TODAY!: Of Miracles and Machines — Derrida and Religion

I should have thought to post this earlier, but if you in the NYC area today and looking for a good conversation, you should come by Fordham’s Lincoln Center campus for the following symposium on Derrida and Religion. The symposium is centered around a recently published book, Miracle and Machine by Michael Naas, who will be one of the speakers, along with Penelope Deutscher, Sarah Hammerschlag, and Martin Hägglund. There are, apparently, other things to do in New York City this afternoon, but this one will be hard to beat.

________

Of Miracles and Machines

A Symposium on Derrida and Religion

Thursday March 22, 4:15–7:00 pm

12th Floor Lounge, Lowenstein Building ● Fordham University Lincoln Center Campus 60th and Columbus, New York City

To mark the publication of Michael Naas’s Miracle and Machine: Jacques Derrida and the Two Sources of Religion, Science, and the Media (Fordham UP, 2012), this symposium brings together four leading scholars from across the disciplines to debate Derrida’s continued relevance for religious thinking.

Speakers

Penelope Deutscher, Northwestern University ● Sarah Hammerschlag, Williams College

Martin Hägglund, Harvard University ● Michael Naas, DePaul University

Contact

Samir Haddad, sahaddad@fordham.edu

Sponsored by the Department of Philosophy, the Department of Theology, the Deans of the Arts and Sciences Council, and Fordham University Press.

This event is free and open to the public.

For More Information Miracle and Machine Jacques Derrida and the Two Sources of Religion, Science, and the Media Michael Naas

432 pages 978-0-8232-3998-6, paper, $30.00 $20.00 (Promo Code: Naas12)

To Order: http://www.fordhampress.com ● 800-451-7556

Sacred Topographies (or) Parks and Revelation

I would encourage you to distribute the following CFP far and wide, and put in a proposal yourself. This year’s conference promises to be an excellent event.

Photo by Angela Lau

Call for Papers :: 2012 Fordham Graduate Theology Conference

 “Places do not, of themselves, defile us, but the things done in the places (by which even the places themselves are defiled).” ~ Tertullian

“Places are fragmentary and inward-turning histories, pasts that others are not allowed to read, accumulated times that can be unfolded but like stories held in reserve, remaining in an enigmatic state, symbolizations encysted in the pain or pleasure of the body.” ~ Michel de Certeau

The Greek word for “place” – topos – carries with it all the ambiguities that modern theorists have come to see as embedded within the concept.  It is both the physical location and one’s orientation to it.  It is both the structural building and the office one holds within it.  And it can be both a reference to a particular part of the human body as well as an occasion or opportunity for that body to act.  Michel de Certeau distinguished the static, stable quality of a place (i.e. the sidewalk) from the malleable, productive, and performative quality of space (i.e. the pedestrian whose walking re-creates this “place” as her own “space”).  Put simply, topos represents the interplay between place and space.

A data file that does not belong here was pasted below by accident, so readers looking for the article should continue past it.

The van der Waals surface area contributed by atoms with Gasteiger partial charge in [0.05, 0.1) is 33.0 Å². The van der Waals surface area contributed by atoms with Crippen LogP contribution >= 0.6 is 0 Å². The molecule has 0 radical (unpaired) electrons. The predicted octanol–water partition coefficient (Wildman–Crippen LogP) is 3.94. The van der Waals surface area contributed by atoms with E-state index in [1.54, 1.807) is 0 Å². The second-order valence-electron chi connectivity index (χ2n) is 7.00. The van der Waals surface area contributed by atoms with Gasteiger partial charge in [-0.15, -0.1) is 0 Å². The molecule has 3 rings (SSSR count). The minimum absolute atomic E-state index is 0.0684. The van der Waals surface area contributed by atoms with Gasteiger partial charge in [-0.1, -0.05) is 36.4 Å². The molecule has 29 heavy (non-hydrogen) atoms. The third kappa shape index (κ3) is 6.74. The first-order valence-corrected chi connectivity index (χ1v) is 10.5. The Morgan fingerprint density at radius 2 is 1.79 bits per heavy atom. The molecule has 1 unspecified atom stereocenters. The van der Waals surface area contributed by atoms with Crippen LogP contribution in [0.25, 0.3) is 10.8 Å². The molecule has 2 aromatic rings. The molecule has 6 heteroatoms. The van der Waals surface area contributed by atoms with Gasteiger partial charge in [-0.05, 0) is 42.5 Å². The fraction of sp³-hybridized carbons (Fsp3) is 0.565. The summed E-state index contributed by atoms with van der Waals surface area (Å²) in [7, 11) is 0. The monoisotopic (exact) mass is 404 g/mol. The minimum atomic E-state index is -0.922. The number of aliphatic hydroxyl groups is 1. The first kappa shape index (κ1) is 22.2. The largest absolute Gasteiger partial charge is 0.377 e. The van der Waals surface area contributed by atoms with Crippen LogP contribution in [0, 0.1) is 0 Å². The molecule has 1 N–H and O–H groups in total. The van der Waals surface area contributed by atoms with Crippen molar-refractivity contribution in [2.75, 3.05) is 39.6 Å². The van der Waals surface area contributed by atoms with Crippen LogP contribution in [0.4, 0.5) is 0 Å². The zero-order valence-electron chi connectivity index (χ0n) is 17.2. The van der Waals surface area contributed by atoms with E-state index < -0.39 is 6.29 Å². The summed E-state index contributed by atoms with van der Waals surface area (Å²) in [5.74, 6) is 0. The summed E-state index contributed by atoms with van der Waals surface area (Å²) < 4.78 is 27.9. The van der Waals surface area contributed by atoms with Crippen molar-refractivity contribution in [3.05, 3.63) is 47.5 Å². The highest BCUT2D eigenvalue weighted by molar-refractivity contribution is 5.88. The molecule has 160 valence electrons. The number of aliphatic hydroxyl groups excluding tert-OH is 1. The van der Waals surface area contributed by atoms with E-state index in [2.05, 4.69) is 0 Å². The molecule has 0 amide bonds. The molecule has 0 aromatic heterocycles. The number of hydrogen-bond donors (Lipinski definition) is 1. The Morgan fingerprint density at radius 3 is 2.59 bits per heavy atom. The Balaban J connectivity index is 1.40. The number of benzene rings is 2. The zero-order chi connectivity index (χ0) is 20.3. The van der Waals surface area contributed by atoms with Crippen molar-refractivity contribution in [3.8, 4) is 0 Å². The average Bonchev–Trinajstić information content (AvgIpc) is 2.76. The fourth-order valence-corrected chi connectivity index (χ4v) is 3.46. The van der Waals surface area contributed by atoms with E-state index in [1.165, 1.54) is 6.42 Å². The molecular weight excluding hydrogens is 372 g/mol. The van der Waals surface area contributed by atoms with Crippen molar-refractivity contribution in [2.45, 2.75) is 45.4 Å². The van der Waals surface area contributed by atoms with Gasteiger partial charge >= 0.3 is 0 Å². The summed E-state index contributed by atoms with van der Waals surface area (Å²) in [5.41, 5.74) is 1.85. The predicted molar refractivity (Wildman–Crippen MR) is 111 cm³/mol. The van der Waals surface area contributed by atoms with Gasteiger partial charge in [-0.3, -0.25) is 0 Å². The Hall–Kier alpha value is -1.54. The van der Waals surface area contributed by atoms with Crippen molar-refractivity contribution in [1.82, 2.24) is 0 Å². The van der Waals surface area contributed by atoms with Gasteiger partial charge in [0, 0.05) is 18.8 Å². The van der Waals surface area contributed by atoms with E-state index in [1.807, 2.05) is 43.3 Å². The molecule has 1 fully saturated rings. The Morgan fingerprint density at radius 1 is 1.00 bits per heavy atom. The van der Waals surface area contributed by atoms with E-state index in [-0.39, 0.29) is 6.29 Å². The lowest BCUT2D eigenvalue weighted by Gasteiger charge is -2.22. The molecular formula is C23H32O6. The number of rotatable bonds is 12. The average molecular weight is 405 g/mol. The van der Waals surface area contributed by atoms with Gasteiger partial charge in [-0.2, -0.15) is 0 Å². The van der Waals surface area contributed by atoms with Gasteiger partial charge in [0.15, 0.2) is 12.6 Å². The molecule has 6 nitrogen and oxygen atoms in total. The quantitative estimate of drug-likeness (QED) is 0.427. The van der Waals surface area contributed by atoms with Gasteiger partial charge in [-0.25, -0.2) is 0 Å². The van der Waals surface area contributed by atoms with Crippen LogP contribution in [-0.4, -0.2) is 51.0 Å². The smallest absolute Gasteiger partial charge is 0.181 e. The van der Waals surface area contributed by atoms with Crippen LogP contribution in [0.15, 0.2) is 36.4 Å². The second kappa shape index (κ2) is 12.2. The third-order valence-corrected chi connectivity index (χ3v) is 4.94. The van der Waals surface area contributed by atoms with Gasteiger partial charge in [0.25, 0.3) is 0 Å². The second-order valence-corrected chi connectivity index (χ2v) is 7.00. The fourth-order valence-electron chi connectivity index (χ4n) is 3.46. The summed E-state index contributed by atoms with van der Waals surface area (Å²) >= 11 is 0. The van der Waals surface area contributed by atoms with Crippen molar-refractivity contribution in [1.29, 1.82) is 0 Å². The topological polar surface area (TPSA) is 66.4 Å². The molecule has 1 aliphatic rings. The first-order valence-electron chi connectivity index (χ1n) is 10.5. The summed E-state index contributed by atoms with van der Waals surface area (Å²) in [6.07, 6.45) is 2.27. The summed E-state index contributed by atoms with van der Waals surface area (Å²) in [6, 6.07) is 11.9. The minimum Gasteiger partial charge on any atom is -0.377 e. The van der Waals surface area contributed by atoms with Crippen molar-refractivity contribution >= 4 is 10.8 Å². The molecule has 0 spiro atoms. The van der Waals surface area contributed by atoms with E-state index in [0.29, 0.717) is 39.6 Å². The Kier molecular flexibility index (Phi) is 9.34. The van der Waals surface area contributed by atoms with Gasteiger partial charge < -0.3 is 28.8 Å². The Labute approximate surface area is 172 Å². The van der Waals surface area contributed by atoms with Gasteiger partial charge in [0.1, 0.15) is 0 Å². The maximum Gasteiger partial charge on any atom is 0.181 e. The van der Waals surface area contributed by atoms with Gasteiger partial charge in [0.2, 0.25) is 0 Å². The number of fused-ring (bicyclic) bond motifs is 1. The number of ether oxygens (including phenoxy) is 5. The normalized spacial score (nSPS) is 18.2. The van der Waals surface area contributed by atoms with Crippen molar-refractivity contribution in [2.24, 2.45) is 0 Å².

The 2nd Annual Fordham Graduate Theology Conference seeks to investigate the ways in which religion both produces and has been produced by its understandings of space/place. The Theology Graduate Student Association at Fordham invites submissions from graduate students in the disciplines comprising religious studies and theology (and cognate fields).  Students whose research is primarily textual/biblical, sociological, historical, philosophical, ethical, or constructive are all invited to submit and attend. Examples of topics within the scope of the theme include (but are by no means limited to):

Shifting topographies: i.e. What are the ways in which immigration, forced migration, multiculturalism, empire and globalization impact religion’s construction of/by its spatiality? How does human embodiment and its topographical setting inform and give meaning to one another?

Structural topographies: How has religion been influenced by and contributed to an understanding of “constructed” space?  (e.g. the relationship of art and architecture to ritual and religious practice/identity; the appropriation of non-religious – “secular” or “profane” – space for “sacred” use; the mutually determinative relationship between religion and geography, etc.)

Abstracts of 500 words or less should be sent via email to fordhamtgsa@gmail.com by Monday, May 21st.

The conference will be held on Saturday, October 20th at Fordham’s Lincoln Center campus in Manhattan. Papers of 15-20 minutes will be given by graduate students. The keynote address will be given by Professor and Chair of the Religion Department at Barnard College, Dr. Elizabeth Castelli. Complete conference schedule, keynote address theme, and other information to follow. Questions may be directed to fordhamtgsa@gmail.com.

Complete conference schedule and program to follow. More information available at the conference website